People tell me, like, “Oh, this is an Afro Cuban band.” But I don’t even play any Afro Cuban! Maybe because I’m Hispanic, they think that – but then, you know, you listen like a real Afro Cuban band like Chucho Valdés or Dafnis Prieto and those guys. They’re really playing Afro Cuban music. It’s kind of, like, terrifying to me, it’s like, “Uhhh don’t put me in that,” because there are really players that are doing that already, I’m not trying to be in that category. But it’s a blessing. I find all that very interesting. And I’m not mad at all or anything, it’s good. And there’s interviews like what we’re doing where I clarify things.
AD: Why do you think they do that?
Daniel Villarreal: Well, it’s probably because it’s hard to categorize the work. You know, mainly International Anthem is known for being more of an experimental jazz label, which I think is not the case, some of the time. But we can get boxed in that way.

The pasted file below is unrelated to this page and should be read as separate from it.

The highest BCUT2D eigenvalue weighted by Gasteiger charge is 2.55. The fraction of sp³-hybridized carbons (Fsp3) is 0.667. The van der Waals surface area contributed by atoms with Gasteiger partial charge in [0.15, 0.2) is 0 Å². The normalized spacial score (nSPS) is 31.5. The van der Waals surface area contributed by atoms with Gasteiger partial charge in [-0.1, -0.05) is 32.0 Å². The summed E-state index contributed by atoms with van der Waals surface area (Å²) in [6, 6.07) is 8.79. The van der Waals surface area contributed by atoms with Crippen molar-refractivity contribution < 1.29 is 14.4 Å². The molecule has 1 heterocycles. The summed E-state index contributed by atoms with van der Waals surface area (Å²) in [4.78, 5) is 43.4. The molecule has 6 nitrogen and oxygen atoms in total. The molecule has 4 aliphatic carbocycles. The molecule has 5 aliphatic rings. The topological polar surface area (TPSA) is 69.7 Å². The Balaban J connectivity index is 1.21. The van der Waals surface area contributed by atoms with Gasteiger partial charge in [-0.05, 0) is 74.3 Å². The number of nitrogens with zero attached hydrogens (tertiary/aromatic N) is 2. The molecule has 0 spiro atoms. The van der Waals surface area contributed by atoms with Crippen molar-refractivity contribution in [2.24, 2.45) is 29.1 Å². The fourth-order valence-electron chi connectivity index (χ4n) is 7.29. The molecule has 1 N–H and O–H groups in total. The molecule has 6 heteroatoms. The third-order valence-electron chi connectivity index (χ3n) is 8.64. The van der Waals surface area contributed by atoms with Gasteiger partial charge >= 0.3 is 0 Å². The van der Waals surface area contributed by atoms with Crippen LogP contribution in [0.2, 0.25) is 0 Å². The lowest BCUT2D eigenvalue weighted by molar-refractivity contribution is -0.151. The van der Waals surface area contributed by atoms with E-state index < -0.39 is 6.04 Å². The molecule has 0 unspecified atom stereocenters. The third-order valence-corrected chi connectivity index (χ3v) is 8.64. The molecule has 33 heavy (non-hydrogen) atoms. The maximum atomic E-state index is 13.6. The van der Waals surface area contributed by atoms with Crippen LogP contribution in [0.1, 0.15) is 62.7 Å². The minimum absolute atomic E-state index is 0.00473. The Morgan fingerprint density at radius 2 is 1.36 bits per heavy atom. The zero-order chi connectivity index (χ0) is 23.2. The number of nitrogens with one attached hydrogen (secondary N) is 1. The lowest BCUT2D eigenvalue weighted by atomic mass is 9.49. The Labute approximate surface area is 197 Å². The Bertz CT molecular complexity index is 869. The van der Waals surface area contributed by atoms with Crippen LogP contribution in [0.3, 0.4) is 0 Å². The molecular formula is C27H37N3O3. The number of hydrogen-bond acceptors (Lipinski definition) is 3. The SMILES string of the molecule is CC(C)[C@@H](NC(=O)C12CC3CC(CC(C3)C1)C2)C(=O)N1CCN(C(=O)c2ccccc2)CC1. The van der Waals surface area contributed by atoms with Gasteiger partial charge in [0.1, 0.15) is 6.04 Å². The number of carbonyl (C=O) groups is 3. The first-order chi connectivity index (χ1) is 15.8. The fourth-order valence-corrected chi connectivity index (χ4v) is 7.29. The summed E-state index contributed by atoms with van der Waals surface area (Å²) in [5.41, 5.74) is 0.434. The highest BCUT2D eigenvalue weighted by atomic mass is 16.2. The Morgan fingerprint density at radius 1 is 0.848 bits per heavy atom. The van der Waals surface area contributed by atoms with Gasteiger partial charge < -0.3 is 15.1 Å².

International Anthem is such a progressive label. I mean, like, they are so much. You listen to Irreversible Entanglements, for example, they are super out there. And they’re friends to Aquiles Navarro. He’s a trumpet player. I’m born and raised in Panama, he’s also born and raised in Panama. We have a lot in common. We play together. And, you know, I play with Jaimie Branch. I’m on Jaimie Branch’s album doing auxiliary percussion. You know, we’re all, like, in the same family, but we are so different.
AD: I did want to ask you about Jaimie Branch. You worked with Jaimie?
Daniel Villarreal: Yeah, man. She was a very good friend. Always so thrilled about hanging out. She was very curious about Latin American music. She’s part Colombian. She was very curious about the South American sounds.